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The Supreme Court has awarded a big victory to a former Washington high school football coach who lost his job for reciting a prayer at the 50-yard line after games.
The question was whether a public school employee praying alone but in full view of the students was engaging in unprotected “government speech”, and if it is not government speech, it raises- Does it still have a problem under the Establishment Clause of the First Amendment.
The Supreme Court ruled Monday that the answer to both questions is no.
“Here, a government entity sought to punish an individual for engaging in brief, silent, and personal religious observation doubly protected by the free exercise and free speech clauses of the First Amendment. And the only meaningful justification that the government offered for its retaliation was based on an erroneous view that it was its duty to root out and repress,” Judge Neil Gorsuch wrote in the court opinion. “Religious observances even if they allow comparable secular discourse. The Constitution does not mandate or condone this type of discrimination.”
Joe Kennedy was junior varsity head coach and varsity assistant coach for the Bremerton school district in Washington from 2008 to 2015. He started saying a post-game prayer himself, but eventually students started joining him . According to court documents, this evolved into motivational speeches that included religious themes. After an opposing coach brought it to the principal’s attention, the school district told Kennedy to quit. He did, temporarily, then informed the school that he would resume the practice.
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The situation attracted media attention, and when Kennedy announced he would begin praying on the ground again, it raised security concerns. When he prayed after the game, a number of people stormed the pitch in support.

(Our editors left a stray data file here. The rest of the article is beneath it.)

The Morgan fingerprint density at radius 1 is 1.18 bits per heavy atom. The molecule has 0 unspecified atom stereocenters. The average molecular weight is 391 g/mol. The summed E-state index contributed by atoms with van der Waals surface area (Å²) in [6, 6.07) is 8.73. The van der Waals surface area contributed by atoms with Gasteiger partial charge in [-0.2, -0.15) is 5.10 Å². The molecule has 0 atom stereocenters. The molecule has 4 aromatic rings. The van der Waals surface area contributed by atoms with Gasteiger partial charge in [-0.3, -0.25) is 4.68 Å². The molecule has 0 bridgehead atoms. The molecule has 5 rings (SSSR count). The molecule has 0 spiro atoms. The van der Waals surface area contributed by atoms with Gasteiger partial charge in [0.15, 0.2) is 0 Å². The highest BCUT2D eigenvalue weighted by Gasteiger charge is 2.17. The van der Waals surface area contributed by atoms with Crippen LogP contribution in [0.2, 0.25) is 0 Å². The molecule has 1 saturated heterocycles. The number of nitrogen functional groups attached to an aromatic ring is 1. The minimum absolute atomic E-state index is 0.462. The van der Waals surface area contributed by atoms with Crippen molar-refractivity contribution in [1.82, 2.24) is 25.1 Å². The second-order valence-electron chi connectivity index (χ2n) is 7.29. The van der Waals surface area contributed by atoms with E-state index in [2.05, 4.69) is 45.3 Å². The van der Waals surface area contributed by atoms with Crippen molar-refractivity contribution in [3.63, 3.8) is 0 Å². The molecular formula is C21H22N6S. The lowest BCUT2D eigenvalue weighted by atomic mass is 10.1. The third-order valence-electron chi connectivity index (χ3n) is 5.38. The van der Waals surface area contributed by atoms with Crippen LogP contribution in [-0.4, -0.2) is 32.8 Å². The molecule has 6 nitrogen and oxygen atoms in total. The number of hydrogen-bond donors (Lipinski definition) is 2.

The school district then offered to let Kennedy pray in other places before and after games, or for him to pray at the 50-yard line after everyone had left, but he refused, insisting on the fact that he would continue his regular practice. After continuing prayers in two more games, the school district placed Kennedy on leave.
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During oral argument, Judge Clarence Thomas questioned how the prayer could be considered government speech, given the school district’s vehement and public opposition to the prayer.
Kennedy’s attorney, Paul Clement, argued in court that the dismissal was a clear constitutional violation because not only had Kennedy engaged in private — not governmental — speech, but the school was “taking measures precisely because the speech was religious”.
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Judge Elena Kagan had expressed concern during arguments that, as a coach who determines players’ playing time, Kennedy’s prayers could have a coercive effect on students. Indeed, a lower court notice noted that the principal was contacted by a parent who said his son “felt compelled to participate” in the prayer despite being an atheist, because “he felt that he wouldn’t play as much if he did.” not participate.”
Clement rejected this argument, stating that the school district never raised this issue as a reason to discipline Kennedy.